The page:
Managing people

Working with the right to disconnect

The old nine-to-five routine with weekends off is swiftly becoming a nostalgic fantasy. So what options are there for organisations with a need for extended periods of responsiveness or prompt communication with people on the other side of the planet?

29 February 2024

Your view on the right to disconnect depends very much on where you stand. The challenge for employers will be to optimise the trade-off between business practicalities and recuperation time for workers.

The old nine-to-five routine with weekends off is swiftly becoming a nostalgic fantasy. It’s been progressively eroded by the drift towards 24/7 trading, commercial pressures, online interaction, smart phones and working across time zones. The shift to remote working during the COVID pandemic blurred the boundaries between work and personal life even more.

WHS issues

Worker fatigue is a real issue and workers need time to ‘switch off’ and be unavailable to the employer.

The expectation that staff should be available round the clock can impinge on safe and healthy working conditions. A 2022 survey by the Centre for Future Work found that seven out of ten workers had been expected to work outside regular hours, and many of them had felt these demands added to their stress, anxiety and fatigue. About a quarter said out-of-hours contacts had disrupted their personal lives and one in five reported lower motivation and job satisfaction.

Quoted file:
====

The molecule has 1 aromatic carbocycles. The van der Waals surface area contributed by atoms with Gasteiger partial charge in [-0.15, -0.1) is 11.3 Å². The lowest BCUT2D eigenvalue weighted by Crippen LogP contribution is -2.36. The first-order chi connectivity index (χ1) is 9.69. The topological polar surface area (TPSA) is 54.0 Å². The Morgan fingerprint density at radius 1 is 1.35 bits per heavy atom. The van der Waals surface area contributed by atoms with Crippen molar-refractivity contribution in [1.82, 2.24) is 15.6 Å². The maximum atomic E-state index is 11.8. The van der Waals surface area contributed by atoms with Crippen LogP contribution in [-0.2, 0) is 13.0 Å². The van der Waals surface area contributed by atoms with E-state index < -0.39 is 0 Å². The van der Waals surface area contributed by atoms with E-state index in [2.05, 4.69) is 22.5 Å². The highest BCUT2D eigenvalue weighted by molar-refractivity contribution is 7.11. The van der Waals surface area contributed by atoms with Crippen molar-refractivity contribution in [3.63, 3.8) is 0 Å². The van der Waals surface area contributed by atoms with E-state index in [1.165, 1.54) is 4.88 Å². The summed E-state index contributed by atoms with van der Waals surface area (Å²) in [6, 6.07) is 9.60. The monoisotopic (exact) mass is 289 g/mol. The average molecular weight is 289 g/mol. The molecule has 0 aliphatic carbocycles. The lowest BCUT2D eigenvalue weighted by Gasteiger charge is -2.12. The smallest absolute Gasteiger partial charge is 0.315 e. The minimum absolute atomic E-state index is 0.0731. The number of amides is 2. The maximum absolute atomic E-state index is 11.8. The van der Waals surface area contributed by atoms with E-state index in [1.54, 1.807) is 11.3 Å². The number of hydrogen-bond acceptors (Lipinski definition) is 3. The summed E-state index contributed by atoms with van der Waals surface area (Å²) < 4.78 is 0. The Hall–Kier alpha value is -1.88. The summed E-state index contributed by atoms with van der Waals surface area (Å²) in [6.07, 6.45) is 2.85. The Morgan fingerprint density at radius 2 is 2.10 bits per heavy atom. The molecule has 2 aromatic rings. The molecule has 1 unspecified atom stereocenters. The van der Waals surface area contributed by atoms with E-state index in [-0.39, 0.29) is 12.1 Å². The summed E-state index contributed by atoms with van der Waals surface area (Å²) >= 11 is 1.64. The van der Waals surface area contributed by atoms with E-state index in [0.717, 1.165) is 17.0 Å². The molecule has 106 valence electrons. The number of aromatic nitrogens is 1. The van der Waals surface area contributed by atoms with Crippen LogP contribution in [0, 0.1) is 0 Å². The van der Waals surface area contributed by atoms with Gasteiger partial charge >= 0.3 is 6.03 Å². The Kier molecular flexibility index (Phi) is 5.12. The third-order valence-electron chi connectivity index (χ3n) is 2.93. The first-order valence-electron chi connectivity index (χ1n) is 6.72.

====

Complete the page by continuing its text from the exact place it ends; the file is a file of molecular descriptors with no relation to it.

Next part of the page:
On the other hand, what options are there for organisations with a need for extended periods of responsiveness or prompt communication with people on the other side of the planet?

What are the new rules?

Among the many other workplace changes employers are facing, the ‘Closing Loopholes’ amendments to the Fair Work Act mean that when the new provision takes effect – in six months, or in the case of small businesses, 12 months – employees will have the right to ignore calls, emails or messages from their bosses outside work hours, where reasonable.

This extends to ignoring messages from third parties, such as customers, suppliers, students (or, for teachers, parents), or in the case of labour hire workers, host employers.

Advocates of the right to disconnect said it was not intended to block calls regarding shift availability, emergencies or critical work, but this is not explicit in the legislation.

The new provision gives employees the right to apply to the Fair Work Commission to issue a ‘stop’ order, similar to a ‘stop bullying’ order. If the stop orders are breached, civil remedies may be imposed, including the possibility of hefty fines.

Employers can also seek orders against employees to force them to connect.

An understanding of what is reasonable will depend on individual circumstances. The FWC will have the power to determine what contact is ‘reasonable’, taking into account factors such as the reason for the contact, the frequency and method of contact, and the worker’s remuneration, role, responsibilities and personal circumstances, possibly including family responsibilities.